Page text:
“The human brain uses patterns, structures or routines – cognitive scientists call these mental models – to make us more effective and efficient.”

This is the part where I usually have to leave the room or look down at the floor so I don’t laugh out loud what I’m thinking in that moment which is, “You mean all human brains except for yours.”

Ours is a relatively egalitarian household. We share chores, more or less in equal measure. We never actually sat down and divided the jobs, they just ended up falling into the hands of the one who seemed to care the most or had the aptitude for a particular task. I deal with the administration and paperwork. He is Vice-President of renting-a-car. Most mornings I get the kids up and dressed and fed. He makes the morning walk with them to school. I load the dishwasher, and he unloads it. I manage the laundry, because I’m particular about which clothes go in the dryer and which don’t. He does the grocery shopping, because he hates to waste money and prefers to buy in bulk from the The Ed, the cheap grocery store that I find too exasperating to even enter. He enjoys negotiating the best deal for produce in at the street market. While I find open markets a romantic place to look and stroll, my experience of shopping at them is agonizing.

Not that our assignments are written in indelible ink. Sometimes I pick up groceries or walk the girls to school. Sometimes he does a piece of household admin or loads the dishwasher with dirty dishes.
dishwasher
The loading of this appliance, I’ve found, can be satisfying. I relish getting in as many dishes as possible, whilst maintaining optimum cleaning capacity. This equilibrium is essential. Too few dishes haphazardly placed on the racks, and you run an inefficient wash, wasting money and energy. Too many dishes and they don’t get really clean, you have to leave them in for a second wash or do them by hand. You have to strike the right balance.

It’s not rocket science. Plates down below, from the side to center, big dinner and then smaller luncheon plates, followed by saucers. Coffee pot and tall glasses on the tall spokes. Pots and pans or big bowls strategically placed around these mainstays. On the top rack, café-au-lait bowls tucked under the fold-down flap on the side, allowing for shallower accessory bowls and short glasses to rest on top of them. Cups, mugs and other glasses filling up the rest of the upper rack. And in all cases, load from back to front.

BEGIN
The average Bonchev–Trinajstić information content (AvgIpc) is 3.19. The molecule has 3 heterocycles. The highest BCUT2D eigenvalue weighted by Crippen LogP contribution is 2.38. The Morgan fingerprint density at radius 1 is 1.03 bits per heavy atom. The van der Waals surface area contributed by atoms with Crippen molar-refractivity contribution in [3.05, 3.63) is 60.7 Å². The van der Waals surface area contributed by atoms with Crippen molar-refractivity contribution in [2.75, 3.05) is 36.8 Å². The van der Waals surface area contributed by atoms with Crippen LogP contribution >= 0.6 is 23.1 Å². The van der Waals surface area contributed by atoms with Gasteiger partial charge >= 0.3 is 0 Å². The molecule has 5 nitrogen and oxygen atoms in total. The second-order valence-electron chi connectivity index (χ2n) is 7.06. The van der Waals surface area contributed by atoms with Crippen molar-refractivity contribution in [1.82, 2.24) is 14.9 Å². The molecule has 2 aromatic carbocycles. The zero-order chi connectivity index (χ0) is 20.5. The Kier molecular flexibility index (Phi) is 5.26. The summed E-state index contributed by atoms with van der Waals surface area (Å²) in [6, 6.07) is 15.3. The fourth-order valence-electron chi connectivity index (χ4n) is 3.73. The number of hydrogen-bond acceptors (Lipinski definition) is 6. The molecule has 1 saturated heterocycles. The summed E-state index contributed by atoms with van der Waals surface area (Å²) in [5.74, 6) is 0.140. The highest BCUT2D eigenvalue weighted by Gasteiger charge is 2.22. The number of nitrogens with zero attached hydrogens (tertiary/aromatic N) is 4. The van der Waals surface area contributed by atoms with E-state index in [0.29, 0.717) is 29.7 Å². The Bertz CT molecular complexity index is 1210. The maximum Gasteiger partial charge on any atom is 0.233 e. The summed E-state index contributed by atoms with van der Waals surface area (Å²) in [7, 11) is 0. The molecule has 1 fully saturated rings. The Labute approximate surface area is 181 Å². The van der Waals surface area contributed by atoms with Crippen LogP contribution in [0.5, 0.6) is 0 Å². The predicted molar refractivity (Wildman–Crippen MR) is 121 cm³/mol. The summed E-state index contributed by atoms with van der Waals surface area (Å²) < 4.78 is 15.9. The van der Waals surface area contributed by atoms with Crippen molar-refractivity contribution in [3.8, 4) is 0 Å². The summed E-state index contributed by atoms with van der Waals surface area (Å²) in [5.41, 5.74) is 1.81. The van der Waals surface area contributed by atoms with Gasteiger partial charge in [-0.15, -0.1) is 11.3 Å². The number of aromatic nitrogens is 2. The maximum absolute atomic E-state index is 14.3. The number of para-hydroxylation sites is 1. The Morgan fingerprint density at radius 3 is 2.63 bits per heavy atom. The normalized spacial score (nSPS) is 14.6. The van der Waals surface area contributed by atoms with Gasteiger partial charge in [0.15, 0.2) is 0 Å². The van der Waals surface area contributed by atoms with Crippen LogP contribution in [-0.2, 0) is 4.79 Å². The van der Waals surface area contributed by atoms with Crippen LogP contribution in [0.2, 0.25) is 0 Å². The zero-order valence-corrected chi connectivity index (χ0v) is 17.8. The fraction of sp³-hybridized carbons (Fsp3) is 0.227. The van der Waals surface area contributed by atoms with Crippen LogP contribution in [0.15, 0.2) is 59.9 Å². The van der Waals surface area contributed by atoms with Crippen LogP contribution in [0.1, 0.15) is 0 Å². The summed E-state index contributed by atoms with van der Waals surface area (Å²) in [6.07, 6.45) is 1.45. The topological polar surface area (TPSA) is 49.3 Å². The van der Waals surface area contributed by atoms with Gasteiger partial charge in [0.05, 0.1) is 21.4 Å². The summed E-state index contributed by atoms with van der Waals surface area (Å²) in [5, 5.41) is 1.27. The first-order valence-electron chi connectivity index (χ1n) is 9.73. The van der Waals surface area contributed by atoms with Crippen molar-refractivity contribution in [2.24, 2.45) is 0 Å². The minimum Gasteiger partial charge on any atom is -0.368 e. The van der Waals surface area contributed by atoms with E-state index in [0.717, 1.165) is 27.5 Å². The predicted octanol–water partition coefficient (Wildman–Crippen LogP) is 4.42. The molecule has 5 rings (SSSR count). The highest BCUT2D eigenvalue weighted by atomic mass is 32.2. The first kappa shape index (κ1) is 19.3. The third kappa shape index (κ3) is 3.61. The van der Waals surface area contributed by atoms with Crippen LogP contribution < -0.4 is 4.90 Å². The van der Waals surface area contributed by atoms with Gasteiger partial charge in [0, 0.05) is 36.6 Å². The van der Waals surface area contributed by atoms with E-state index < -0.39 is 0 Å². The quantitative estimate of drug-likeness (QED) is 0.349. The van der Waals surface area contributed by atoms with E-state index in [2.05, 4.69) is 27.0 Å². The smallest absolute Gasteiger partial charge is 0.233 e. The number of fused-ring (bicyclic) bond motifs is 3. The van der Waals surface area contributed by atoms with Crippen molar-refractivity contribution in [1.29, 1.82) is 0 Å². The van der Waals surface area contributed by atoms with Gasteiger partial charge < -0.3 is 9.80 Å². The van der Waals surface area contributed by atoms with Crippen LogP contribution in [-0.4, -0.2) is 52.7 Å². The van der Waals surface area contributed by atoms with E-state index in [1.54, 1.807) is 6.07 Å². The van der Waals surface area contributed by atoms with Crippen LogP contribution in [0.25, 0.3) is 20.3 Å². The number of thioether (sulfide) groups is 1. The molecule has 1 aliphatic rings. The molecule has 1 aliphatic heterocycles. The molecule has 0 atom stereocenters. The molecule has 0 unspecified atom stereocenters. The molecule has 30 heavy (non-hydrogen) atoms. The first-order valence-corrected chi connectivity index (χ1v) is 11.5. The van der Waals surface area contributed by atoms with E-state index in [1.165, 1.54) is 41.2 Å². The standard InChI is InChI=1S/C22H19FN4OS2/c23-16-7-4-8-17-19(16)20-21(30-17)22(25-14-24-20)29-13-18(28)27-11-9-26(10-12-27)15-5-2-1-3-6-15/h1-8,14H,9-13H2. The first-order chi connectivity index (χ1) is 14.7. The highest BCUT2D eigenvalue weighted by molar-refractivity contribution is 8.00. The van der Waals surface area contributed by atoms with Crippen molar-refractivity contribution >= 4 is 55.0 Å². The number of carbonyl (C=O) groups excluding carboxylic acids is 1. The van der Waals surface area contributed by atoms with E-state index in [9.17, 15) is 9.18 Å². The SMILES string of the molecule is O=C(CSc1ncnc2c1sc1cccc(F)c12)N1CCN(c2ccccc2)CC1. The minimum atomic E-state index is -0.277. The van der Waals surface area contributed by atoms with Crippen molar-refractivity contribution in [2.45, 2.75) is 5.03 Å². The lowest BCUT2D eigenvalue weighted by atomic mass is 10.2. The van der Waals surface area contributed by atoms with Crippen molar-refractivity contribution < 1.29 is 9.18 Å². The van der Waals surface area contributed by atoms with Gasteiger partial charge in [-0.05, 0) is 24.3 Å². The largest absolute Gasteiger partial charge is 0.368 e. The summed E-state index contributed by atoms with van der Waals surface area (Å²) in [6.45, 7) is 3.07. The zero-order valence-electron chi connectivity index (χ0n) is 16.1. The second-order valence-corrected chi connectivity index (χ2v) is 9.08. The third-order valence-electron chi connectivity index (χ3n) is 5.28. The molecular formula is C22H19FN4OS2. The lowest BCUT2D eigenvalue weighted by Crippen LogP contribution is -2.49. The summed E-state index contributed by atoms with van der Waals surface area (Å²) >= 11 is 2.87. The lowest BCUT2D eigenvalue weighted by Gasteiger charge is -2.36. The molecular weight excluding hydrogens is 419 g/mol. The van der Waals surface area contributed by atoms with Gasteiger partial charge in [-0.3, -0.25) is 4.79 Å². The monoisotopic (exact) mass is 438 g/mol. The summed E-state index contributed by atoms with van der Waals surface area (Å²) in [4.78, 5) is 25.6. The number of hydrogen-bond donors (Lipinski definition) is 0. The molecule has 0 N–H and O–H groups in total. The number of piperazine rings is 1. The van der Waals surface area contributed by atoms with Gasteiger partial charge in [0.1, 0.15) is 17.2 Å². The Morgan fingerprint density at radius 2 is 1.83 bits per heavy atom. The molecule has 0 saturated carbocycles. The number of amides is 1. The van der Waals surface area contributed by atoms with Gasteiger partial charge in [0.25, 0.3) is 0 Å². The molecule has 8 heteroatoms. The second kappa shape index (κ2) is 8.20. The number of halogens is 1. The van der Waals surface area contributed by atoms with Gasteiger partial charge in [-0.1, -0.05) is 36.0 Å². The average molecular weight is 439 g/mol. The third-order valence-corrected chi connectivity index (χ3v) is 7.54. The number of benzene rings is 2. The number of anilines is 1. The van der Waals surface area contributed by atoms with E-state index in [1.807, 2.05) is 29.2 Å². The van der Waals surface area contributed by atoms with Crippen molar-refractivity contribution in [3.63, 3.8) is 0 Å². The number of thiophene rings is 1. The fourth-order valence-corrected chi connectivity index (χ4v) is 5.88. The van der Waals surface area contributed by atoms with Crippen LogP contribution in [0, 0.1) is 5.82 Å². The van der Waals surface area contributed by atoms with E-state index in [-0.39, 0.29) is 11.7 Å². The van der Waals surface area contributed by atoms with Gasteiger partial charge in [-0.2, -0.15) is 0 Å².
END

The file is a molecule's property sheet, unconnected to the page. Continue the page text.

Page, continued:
Listen, I’m no neatnik. Open my closets and things fall out. I have photo albums from 2003 that haven’t been assembled. My life is filled with colorful piles and partially-finished, imaginative messes; I like a certain amount of organized disarray around me. But when it comes to the dishwasher, well, I figure my strategy saves money and helps the environment. (Honestly, I’ve reconfigured one of his loads and cleared half the space, putting off a dishwasher run for 24-hours.) But when De-facto loads the dishwasher, it makes no sense whatsoever. He has a pattern, I suppose, but it’s a rather pathetic one.

Well, you may say, his job isn’t to load the dishes, it’s to unload. But wouldn’t you think that after years of unloading a dishwasher that’s so precisely arranged, he might notice some kind of a pattern? We’ve lived together for nearly ten years. He’s probably unloaded that dishwasher at least 2,000 but probably more like 3,000 times. Wouldn’t your pattern-recognition machine pick up something?


Sep 19 2009

Rear View Mirror

I used to be somebody.

I had a job – okay maybe not a big fat job, but a little fat job – with an uplifting title and a salary that seemed to me handsomer than I’d expected for that stage of my life. I had a secretary, employees who wanted to please me, colleagues who cared what I thought, and a few fans in the business who were happy to run into me at conventions. I left a tiny mark on an industry – a pinky print on a short period of its history, but nonetheless, I did one or two notable things.

Because my neck and shoulders used to hurt from too much telephone time, I wore a headset, making it impossible for my staff to know if I was actually on the phone or not. I preferred to keep my office door open, so my assistant made a changeable plaque for my desk that read NOW or NOT NOW, to silently inform people of my availability to converse. My office was a corner one, not as large as the other older executives – and admittedly it came with a view of a depressed New England city – but it was a light, bright office, and I was happy for all the glass, which I used to tally the performance of the sales people in the division on what we called the Window of Opportunity.

But the wanderlust started singing its siren song, rustling up the restlessness in me, beckoning me to quit my job and the up-and-coming life I had perfunctorily choreographed for myself. “You’ve got the coolest job,” people said, “how can you leave?” It was hard to explain that the consequences of not leaving had surpassed those of leaving, as scary as it was.